Collected and Edited By Subroto Ghosh

Aims of the Presentation
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Outline of relevant legislation Duties under the legislation

Elements of COSHH Assessment
Developments in COSHH

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C. O. S. H. H.

Control Of Substances Hazardous to Health

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Health and Safety at Work Act 1974 Safe handling, storage & use of substances C.O.S.H.H. Regulations Expanded on the duties placed on employers


Eliminate or Reduce Risks to Health from Hazardous Substances How is this achieved?
◦ ◦ ◦ ◦ Perform risk assessments Introduction of control measures Monitor the health and exposure of employees Employees are informed, trained & supervised

AIM : To provide a safe & healthy working environment for both employees & non-employees

◦ Reasonable care for health & safety of ourselves and others ◦ Co-operate with employer ◦ Make full and proper use of control measures


Hazard – something that has the potential to cause harm, including ill health, injury etc Risk – is the likelihood that somebody or something will be harmed by the hazard

What is a Hazardous Substance?
Any substance or mixture of substances which has the potential to cause harm:  Something used directly in the workplace chemicals/cleaning materials  Something generated by a work activity ◦ Wood dust from sanding  Naturally occurring substances ◦ Biological agents e.g. tetanus

Lateral thinking

Water can be hazardous
◦ Prolonged exposure to ice can cause tissue damage ◦ Exposure to steam causes burns ◦ Excessive exposure to liquid can cause asphyxiation

Lead & Asbestos  Substances which are hazardous only because they are:

◦ Radioactive; ◦ At high pressures or extreme temperatures; ◦ Explosive or flammable properties

These have their own regulations

Identifying Hazardous Substances
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Something with a CHIP classification The Chemicals Hazards Information And Packaging for Supply Regulations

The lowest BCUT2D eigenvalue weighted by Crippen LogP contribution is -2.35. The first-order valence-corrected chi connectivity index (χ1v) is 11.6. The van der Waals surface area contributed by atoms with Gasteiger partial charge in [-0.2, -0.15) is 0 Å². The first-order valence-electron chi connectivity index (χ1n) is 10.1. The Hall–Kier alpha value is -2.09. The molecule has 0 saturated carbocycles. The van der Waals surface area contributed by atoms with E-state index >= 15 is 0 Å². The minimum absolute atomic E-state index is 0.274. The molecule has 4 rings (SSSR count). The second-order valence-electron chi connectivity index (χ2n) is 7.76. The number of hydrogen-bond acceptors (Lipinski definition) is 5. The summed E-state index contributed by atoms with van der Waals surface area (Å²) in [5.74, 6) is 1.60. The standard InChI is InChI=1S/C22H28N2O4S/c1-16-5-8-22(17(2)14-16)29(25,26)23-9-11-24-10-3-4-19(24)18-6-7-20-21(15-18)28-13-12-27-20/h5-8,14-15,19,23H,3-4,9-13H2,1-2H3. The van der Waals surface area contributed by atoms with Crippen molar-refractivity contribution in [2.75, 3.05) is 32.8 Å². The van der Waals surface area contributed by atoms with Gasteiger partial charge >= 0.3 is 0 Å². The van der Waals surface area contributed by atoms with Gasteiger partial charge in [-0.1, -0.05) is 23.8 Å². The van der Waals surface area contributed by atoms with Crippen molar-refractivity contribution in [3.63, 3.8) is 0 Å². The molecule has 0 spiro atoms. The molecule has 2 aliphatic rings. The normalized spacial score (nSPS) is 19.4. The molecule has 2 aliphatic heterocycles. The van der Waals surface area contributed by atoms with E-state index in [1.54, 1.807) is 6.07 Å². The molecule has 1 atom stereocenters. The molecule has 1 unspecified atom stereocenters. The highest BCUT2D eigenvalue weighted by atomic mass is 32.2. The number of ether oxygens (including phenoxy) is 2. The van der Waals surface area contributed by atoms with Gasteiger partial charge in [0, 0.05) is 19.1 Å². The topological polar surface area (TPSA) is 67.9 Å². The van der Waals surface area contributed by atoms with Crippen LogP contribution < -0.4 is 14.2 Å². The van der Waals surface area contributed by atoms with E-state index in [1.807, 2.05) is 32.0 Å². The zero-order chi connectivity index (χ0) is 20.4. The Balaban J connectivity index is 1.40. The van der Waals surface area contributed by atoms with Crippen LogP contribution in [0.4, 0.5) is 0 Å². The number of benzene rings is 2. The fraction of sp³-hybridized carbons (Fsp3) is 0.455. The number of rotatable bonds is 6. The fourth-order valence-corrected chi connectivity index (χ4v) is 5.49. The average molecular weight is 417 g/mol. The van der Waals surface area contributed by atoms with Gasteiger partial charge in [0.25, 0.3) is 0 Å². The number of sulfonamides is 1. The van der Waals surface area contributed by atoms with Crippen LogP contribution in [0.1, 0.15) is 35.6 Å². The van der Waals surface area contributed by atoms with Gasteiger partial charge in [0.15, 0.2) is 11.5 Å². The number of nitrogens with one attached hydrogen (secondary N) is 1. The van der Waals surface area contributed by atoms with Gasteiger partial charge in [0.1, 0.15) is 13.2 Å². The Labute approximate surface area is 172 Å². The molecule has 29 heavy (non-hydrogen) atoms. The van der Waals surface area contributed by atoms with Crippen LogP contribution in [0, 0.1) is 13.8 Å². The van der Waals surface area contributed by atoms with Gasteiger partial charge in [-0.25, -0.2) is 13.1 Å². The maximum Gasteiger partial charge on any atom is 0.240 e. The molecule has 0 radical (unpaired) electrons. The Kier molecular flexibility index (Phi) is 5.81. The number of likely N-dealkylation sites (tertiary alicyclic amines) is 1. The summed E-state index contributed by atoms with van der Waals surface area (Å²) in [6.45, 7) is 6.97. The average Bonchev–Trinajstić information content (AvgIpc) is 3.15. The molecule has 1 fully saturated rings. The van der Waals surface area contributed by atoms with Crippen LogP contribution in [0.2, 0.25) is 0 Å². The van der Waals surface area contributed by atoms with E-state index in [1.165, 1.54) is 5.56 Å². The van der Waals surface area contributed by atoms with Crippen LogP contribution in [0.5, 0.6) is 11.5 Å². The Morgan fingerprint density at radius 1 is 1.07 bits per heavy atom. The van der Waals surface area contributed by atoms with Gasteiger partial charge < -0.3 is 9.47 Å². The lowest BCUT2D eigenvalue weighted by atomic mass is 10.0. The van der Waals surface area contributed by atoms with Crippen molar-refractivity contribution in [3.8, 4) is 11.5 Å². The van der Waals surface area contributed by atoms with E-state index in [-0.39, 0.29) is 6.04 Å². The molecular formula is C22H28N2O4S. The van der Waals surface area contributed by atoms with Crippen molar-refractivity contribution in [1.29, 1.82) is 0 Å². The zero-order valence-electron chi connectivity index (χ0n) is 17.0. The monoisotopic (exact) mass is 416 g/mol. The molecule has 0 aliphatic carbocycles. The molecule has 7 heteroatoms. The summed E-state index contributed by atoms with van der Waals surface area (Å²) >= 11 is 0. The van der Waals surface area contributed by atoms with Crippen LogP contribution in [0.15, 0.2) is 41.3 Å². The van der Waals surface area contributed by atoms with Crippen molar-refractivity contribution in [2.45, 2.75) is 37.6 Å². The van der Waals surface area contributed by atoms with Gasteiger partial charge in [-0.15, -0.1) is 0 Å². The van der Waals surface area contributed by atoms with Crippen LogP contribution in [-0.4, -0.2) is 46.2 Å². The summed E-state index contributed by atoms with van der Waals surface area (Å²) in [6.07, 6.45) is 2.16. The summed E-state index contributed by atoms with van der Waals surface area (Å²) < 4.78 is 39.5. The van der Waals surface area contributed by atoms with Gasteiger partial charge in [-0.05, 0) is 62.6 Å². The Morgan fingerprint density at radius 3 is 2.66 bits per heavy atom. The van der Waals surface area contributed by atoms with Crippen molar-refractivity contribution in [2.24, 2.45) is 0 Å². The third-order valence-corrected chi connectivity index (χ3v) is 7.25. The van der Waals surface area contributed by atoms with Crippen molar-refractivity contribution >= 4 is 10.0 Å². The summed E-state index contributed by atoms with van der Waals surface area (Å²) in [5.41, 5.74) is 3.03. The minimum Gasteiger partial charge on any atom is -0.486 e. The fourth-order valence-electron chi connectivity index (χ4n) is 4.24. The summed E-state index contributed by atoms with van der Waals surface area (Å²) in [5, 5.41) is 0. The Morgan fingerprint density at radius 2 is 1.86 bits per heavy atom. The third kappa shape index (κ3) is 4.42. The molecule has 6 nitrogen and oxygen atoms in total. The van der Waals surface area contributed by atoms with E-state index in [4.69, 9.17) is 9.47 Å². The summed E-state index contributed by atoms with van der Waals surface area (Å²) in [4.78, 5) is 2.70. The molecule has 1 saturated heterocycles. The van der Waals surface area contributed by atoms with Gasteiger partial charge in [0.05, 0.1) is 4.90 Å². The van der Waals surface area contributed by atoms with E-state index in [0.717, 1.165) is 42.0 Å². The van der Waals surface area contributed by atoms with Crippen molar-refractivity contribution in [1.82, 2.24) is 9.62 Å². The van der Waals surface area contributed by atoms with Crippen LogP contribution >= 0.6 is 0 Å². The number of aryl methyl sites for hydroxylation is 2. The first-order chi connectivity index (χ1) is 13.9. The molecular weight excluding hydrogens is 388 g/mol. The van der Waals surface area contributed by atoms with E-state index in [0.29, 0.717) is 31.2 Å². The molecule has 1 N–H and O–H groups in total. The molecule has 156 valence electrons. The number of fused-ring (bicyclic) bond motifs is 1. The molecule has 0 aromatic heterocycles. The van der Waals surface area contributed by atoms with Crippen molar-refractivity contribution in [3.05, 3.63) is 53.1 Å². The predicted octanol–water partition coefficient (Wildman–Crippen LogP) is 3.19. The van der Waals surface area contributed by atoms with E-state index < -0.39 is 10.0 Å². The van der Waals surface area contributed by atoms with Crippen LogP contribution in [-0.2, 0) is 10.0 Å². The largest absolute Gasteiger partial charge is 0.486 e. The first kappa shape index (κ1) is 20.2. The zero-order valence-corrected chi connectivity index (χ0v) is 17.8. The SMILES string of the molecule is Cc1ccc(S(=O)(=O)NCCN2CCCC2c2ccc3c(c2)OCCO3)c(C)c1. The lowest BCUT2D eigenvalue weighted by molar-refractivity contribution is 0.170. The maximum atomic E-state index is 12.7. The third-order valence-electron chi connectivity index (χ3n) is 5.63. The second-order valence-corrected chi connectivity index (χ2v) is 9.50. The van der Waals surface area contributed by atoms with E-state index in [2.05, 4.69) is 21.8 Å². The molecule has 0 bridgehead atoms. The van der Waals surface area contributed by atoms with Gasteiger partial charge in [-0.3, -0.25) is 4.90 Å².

◦ Look for symbol on side of packaging ◦ CHIP is the duty of the supplier ◦ Material Safety Data Sheets (MSDS)

CHIP Symbols
Explosive (can be made with ingredients found in school)  Oxidising (pool chemicals)  Extremely or highly flammable (solvents)  Toxic or very toxic (mercury)

Harmful (isocyanates)  Corrosive (acids)  Irritant (dilute acids)  Dangerous to the environment (low levels of copper can kill fish)


Material safety data sheets (MSDS)
 Should be supplied by manufacturer with any product that may cause harm

 Should have 16 sections
 Should have all the detail to aid making a satisfactory COSHH risk assessment

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1. Identification of the product 2. Composition/Information on ingredients 3. Hazards identification 4. First aid measures 5. Fire fighting measures 6. Accidental release measures

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7.Handling and Storage 8.Exposure controls/personal protection 9. Physical & chemical properties 10. Stability & reactivity 11.Toxicological information

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12.Ecological information 13.Disposal considerations 14. Transport information 15. Regulatory information 16.Other information

Identifying Hazardous Substances

Something listed in EH40 with a workplace exposure limit (WEL)
WELs have replaced the previous occupational exposure system

EH 40
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Health and Safety Executive Document OESs and MELs have become WELs

Set out in terms of 15 minute or 8 hour exposures

Workplace Exposure Limits (WEL)
New system designed to be less complex Duty on employers to carry out exposure monitoring  e.g. wood dust, cotton dust, and resin based solder fumes have WELs
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Health Effects

What effects can be produced without control? Within the body
◦ Brain/central nervous system (pesticides, mercury, lead, solvents, carbon monoxide) ◦ Blood/bone marrow (benzene)

Effects on skin
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De-fatting (detergents, solvents) Dermatitis (resins and oils)

Burns and irreversible tissue damage

Effects on respiratory system
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Eye, nose & throat irritation
◦ Acid mists & solvents

Lung damage
◦ Silica and chlorine gas

Asthma from breathing dusts and vapours
◦ e.g. wood dust, rosin solder fume, cotton dust

8 Steps to C.O.S.H.H

How do we comply with the law?

 Step 1. Assess the risk ◦ Identify hazardous substances present in the workplace ◦ Assess the risks posed by these substances

Inventory of Substances
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Something used directly in work
◦ Cleaning materials

Something generated by work activity
◦ Mixing of cleaning materials ◦ Wood dust from sanding MDF


Where do I get information from?
◦ Side of the container ◦ Material safety data sheets ◦ Health & Safety team


We need to make a judgement on how likely a substance is to cause harm.
◦ ◦ ◦ ◦ ◦ How much is used? For how long? By how many people? Is anyone else likely to be affected? What are the main exposure routes?
 Ingestion, inhalation eyes, skin?

Who Should do the Assessment?
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Employer has the legal duty Appoint a competent person to carry out the assessments in the workplace Information gathering must be at source where there is detailed knowledge of products and activities